Special Issue #1
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Employees' Issues under the Estrada Government:
As the Ramos government exited, over 330,000 government employees were laid-off; majority are still receiving an income below poverty threshold; job security is violated; and union rights trampled upon. The basic sectoral concerns of better pay, security of tenure, and union rights remain as contentious issues of government employees with the entrance of the Estrada administration.
The struggle for a living wage is as basic as the demand for job security. These are twin concerns of all Filipino workers including the government employees. Thus, it must be clear from the start that the government to justify the implementation of its policy on mass lay-off should not use the demand for salary increase.
Through the militant struggle of public sector workers, the Salary Standardisation Law (SSL I) was passed in 1989. The law afforded government employees a monthly base pay of PhP2,200 from various amounts of as low as PhP600. In 1993, militant actions for salary increase resulted to SSL II which raised the monthly base pay to PhP4,400.
Though the last instalment of SSL II was paid in 1997, about 35% of 1.2-M government employees already received their last increase in 1996. A monthly base pay of PhP4, 400 translated at the current purchasing power of Philippine Peso is equivalent to PhP1, 540. A monthly real wage of PhP1, 540 or even a gross base pay of PhP4, 400 is definitely way below the monthly cost of living of PhP12, 936.90 or PhP431.23 per day.
The inadequacy of the current salary rates to meet the minimum daily needs require no further elaboration as the crunch of the crisis is endured by everyone. Even the legislators and the top executives are anxious to implement their pay hike which will double the current amount. What guts indeed for these politicians and high bureaucrats to cry demand for higher pay while maintaining a cheap labor policy!
The governments cheap labor policy which is meant to attract foreign investors and as part of austerity measures dictated upon by the IMF-World Bank to ensure automatic allocations for our staggering foreign debt of US$ 45.433 B is the real culprit.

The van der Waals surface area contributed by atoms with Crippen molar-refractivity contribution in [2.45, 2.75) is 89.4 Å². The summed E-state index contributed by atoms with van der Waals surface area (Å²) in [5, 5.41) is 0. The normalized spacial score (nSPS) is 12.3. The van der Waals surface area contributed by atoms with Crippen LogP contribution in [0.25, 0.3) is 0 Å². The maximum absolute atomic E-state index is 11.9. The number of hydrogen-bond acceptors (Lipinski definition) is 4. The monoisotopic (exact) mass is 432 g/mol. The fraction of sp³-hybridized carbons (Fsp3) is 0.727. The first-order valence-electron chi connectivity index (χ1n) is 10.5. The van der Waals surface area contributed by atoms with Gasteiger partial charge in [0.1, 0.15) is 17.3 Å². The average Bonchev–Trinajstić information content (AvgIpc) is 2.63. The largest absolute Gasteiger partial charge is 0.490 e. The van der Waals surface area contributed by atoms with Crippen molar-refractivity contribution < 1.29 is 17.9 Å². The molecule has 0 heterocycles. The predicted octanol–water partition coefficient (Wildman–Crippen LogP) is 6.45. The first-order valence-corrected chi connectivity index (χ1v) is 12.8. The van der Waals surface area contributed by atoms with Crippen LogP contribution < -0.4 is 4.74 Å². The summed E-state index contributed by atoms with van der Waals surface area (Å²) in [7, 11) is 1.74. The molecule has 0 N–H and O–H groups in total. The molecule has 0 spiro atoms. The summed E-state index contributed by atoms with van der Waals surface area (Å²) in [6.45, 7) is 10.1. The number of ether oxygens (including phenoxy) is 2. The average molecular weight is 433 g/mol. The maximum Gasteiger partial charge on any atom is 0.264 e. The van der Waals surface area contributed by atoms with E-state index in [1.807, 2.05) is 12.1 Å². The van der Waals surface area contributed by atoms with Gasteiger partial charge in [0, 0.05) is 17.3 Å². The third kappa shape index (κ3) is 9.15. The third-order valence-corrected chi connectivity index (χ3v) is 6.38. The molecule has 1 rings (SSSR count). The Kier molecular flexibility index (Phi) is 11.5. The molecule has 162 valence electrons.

While keeping the salaries of government employees below poverty threshold, the government is deficit spending to keep the pockets of the top echelons full from pork barrel and their takes from government deals. A lopsided national budget that continues to cut amounts for social services and subsidy for public service.
In the same frame, the Estrada administration has repeatedly announced the need to downsize the bureaucracy via mass lay-off. In his ten-point program, he intends to regain the power of the President to reorganise the bureaucracy and will create a Presidential Commission on Government Reorganization to oversee the process.
Re-engineering or reorganisation of the bureaucracy has always been a means of the administration to consolidate its power. Estrada is using an abused argument that the objective of its reorganisation is a lean and mean bureaucracy. On the contrary, as in the past, it is expected to result to the positioning of mix interest groups in his government.
Public institutions are abolished and created depending on the agenda of the powers that be and never to improve the delivery of services. It is a repeated process, never ending as a matter of fact, that victimises only the rank-and-file employees and independent-minded middle managers. It continues to violate the security of tenure of public sector workers as well as the merit and promotion system for career officials.